After many years of wandering he came near a garden one day. It was a moon night, a full moon night, and somebody was playing a sitar. He was enchanted. The magic worked. As if pulled by a magnet, he came into the garden. He didn't ask permission. He went up to the player and the man was deep in his meditation, playing on the sitar. He sat there, he listened. In the moonlight he looked at the man, the instrument. He had never seen that instrument before.
Suddenly, he realized that those carpenters were working on things like this. They were preparing sitars. And the people who were working on metal ― those pieces were also on the sitar. And the strings.
Suddenly, as if the clouds disappeared and there was a breakthrough, he started dancing. The musician became aware; he stopped the music. But now nobody can stop the dance of the seeker.
The musician asked: 'What is the matter ? What has happened to you ?'
The man said: 'I have understood.
 Life has everything.
 Just a new combination is needed.
 I looked into three shops.
 Everything was there, but there was no sitar.
 Everything was separate.
 An order was needed; everything was in chaos.
 Everything was there; whatsoever was needed was there.
 Just a synthesis, just a unity was needed ―
 and such beautiful music comes out of it.
 Life has everything ― now I have understood.
 Just a new order is needed.'

We have everything we need. But we do not know how to arrange things. We need to learn an order, a unity, a synthesis. For me now, it is the Tibetan Buddhism, and I hope it will reveal the truth of life. However, learning the order is not enough. At the same time, we need to feel life. We need to jump in, touch, taste, live and love life, in full awareness. Both wisdom and meditation, mind and heart, knowing and compassion are needed on the path, as all sages say.

Nine Elephants

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I started Guhyasamaja meditation method from July and started learning Gelug-pa Buddhism founded by Tsongkhapa from October. My house is now decorated with pictures of Thangka (pictures of the Tibetan deity), together with Indian master's pictures, the Shinto talisman, the icon of a Christian archangel.... I have read many books about Tibetan Buddhism both in Japanese and in English. Moreover, I am going to learn Tibetan language. You see, my style of life has been changed much during the months I stopped updating this blog.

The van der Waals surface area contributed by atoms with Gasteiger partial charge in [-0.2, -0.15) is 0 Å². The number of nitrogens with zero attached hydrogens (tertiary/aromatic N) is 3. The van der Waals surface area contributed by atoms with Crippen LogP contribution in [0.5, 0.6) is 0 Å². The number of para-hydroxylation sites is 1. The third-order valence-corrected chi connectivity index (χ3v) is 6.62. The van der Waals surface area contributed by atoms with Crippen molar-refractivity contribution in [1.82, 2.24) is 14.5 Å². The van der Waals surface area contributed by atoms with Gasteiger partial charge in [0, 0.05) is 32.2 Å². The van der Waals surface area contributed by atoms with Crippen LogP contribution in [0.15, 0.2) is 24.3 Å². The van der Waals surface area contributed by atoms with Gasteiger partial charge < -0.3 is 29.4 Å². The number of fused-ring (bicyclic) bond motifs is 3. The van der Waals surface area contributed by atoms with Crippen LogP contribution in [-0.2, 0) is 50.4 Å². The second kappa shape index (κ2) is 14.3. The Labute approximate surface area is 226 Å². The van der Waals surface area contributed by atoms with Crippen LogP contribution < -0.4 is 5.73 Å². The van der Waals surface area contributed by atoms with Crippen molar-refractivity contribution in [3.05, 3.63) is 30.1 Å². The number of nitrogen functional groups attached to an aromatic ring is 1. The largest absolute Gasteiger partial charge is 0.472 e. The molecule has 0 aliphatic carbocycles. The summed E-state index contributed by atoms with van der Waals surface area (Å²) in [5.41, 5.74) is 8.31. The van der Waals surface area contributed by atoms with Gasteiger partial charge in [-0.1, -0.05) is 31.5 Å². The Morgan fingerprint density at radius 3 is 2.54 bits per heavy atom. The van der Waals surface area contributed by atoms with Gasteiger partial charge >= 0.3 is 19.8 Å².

elephants2.jpgThis is a picture I found on the Internet which is called "The Nine Stages of Mental Development." They say as the mind develops through the practice of meditation, it goes through a series of stages or levels. In the Tibetan tradition, this process of mental development in which a monk gradually tames his mind is depicted like this.
The mind is represented by an elephant, whereas in the Japanese tradition, it is usually a bull. Whereas Japanese stages of mental development is divided into ten (Ten Bulls), Tibetans is Nine Elephants!

elephants.jpgThe meditator in the initial stages controls his mind (elephant) by holding rope and hook. While he goes up to the higher stages, the elephant gradually strips off his blackness and changes its color to innocent white. In the highest level, the meditator has halo himself and the elephant is completely under his control. I am of course in the lowest level, but hoping to reach the higher, I set the picture on my desktop :-) You can enlarge by clicking the pictures.

Tenzin Norbu